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HAND County South Dakota Genealogy

The Miller Gazette, March 16, 1904

Page 4, Col. 2 & 3


In Memoriam.
MARY FORD MILLER.

Died at the residence of her daughter, Mrs. Clara Burrows, February 12, 1904, Mrs. Mary F. Miller. She was in her 85th year of age. Another pioneer has passed to her last earthly resting place, another long and beautiful life is ended. Mrs. Miller was the daughter of Chauncey and Mary Hulbert Ford, a member of one of the oldest families of this county. She was a grand-daughter of Wm. Ford, of Connecticut, and Benoni P. Hurlbert of Vermont, veteran of the Revolutionary war, both of whom were closely identified with the settlement of the state of Ohio. Chauncey Ford located on a farm north of Roseville, on the 10th of March 1804. On this farm Mrs. Miller was born. In her sixteenth year she was united in marriage with David Miller, by whom she had two children, who preceded her to the silent land. Several years later she became the wife of John Miller, of Fultonham, Ohio.

Of this marriage three children were born, all of whom are living: Julius C. Miller, of Garnett, Kansas, Mrs. Halda Bingham of St. Lawrence, South Dakota, and Mrs. Clara Burrows, of South Zanesville, with whom she has always lived.

Mrs. Miller removed to the west forty years ago, the greater part of that time was spent in Illinois. She was a resident of Bloomington many years, from there she removed to South Dakota, from thence to Chicago. One year ago the longing for her old home drew her back to the scenes of her childhood to return and die among her kindred. To die and rest at last in Woodlawn, near the blue waters of the Muskingum that she loved so long and well. Mrs. Miller was a close student of human nature, and her knowledge of character was marvelous. She retained her metal faculties to the last. She was a fluent and agreeable talker, and she drew around her a coterie of warm friends. She will be mourned and missed by all who knew her. Mrs. Miller was a member of the Presbyterian church for many years, her life was the confession of a religious belief, intense, warm and enduring. The funeral services were conducted by Rev. C. L. Alspach, of the First Presbyterian church, city. Mrs. Miller was a faithful servant of God, relying upon Him, who doeth all things well. The sun of life sank lower in the sky, the shadows crept closer day by day, yet she was not afraid, and when a voice came, out of the silence saying, "Com up higher" trustingly, confidingly, she glided out on that river which flows into the sea of eternity.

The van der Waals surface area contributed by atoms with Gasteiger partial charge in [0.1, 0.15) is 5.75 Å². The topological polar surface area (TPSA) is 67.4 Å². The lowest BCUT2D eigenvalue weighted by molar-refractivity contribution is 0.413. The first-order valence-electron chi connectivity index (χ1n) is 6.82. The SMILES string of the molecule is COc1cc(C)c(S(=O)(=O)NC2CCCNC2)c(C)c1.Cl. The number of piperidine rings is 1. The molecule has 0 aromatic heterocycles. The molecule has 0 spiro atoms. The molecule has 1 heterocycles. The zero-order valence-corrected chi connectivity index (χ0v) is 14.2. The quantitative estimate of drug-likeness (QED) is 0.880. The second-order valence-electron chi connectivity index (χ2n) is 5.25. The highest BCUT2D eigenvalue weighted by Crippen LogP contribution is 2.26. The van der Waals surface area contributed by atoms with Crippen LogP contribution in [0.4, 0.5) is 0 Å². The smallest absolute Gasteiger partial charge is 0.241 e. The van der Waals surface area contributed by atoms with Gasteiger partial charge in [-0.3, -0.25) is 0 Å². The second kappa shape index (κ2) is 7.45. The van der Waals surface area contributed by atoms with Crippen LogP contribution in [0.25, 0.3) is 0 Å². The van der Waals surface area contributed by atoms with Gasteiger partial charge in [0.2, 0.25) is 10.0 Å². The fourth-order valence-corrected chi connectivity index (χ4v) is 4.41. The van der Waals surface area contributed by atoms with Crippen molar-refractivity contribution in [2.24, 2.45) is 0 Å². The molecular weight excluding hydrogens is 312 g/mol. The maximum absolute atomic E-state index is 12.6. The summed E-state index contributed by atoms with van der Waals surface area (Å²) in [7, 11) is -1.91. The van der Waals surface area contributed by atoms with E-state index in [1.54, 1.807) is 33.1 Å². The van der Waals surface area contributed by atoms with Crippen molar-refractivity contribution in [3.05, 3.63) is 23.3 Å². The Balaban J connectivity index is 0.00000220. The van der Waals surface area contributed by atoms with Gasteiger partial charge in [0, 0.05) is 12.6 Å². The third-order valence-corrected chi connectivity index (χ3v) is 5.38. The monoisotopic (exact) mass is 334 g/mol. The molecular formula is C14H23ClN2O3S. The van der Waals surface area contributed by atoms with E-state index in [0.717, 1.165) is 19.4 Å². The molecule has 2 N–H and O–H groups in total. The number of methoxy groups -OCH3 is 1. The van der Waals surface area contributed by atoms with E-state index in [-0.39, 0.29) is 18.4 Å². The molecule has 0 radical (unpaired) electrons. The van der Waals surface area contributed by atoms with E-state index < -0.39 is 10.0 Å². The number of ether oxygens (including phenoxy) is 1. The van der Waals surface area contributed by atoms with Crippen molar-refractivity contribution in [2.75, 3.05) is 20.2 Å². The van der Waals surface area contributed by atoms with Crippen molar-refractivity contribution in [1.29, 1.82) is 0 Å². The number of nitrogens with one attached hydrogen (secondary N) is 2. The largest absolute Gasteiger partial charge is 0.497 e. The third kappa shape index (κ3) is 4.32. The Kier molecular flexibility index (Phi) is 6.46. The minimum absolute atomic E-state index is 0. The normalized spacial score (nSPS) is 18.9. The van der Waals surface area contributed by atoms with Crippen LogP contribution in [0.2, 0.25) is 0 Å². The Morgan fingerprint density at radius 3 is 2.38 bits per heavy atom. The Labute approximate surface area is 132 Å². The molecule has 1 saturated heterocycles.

Be near me when I fad away,
To points the term of human strife,
And on the low dark verge of life,
The twilight of eternal day.

The Miller Gazette, March 16, 1904

Page 5, Col. 1



Miller Warblings.

See Wm. Healey for fire insurance.

Money to loan on Real Estate. S. V. GHRIST

50 styles in men's new dress shirts. H. R. GREEVES.

Insure before you burn l- see Wm. Healey.

Dan Healey of the Highmore Bulletin, was a pleasant Miller visitor Tuesday.

Two sets of heavy harness for sale. Enquire of E. R. Mathews. St. Lawrence.

We are glad to have the pleasure of placing on our exchange list this week the Redfield Feflex.

Take your repair work to Wm. Strickler, jeweler and optician, Headquarters for fine watches, clock and jewelry.


The Miller Gazette, March 16, 1904

Page 5, Col. 2



St. Patrick's Day in the morning.

Daniel Walsh, of Cedar township, was here Wednesday transacting business.

S. L. Sage at one time a country newspaper man, is reported to be making arrangements to start a paper in Huron. - Redfield Reflex.

Moore & Pike, carpenters and contractors, and all inside work and office work a pecialty. All of our work guaranteed. 10t4

Mr. Altenow is having his stock of goods replenished by car load lots every time the freight comes from the east.

Mr. Blackmer is now the owner of a 1900 pound white faced bull which he will use in his St. Lawrence herd this summer.

The goods for the new store at St. Lawrence arrived last Monday. They expect to be ready to sell the last of the week. Look for their adv.

Mr. Louis Sell, one of Hand county's boys, is now Superintended of a mining company, Placer Goldmining district in the Turtle mountain country.--Redfield Reflex.

Bruce McVay has some fine Brown Legon chickens for sale. They are of the finest strains. Great layers. The chickens are on the McVay ranch east of St. Lawrence, postoffice St. Lawrence.


The Miller Gazette, March 16, 1904

Page 5, Col. 3




The U. S. Supreme Court has upheld the holdings of the lower court in the now famous Meyer case.

I have just received a large and handsome line of wall paper, all the latest designs and at the lowest prices ever sold. It is a pleasure to have you call and let us show you through our stock. O. H. COLLINS PROP.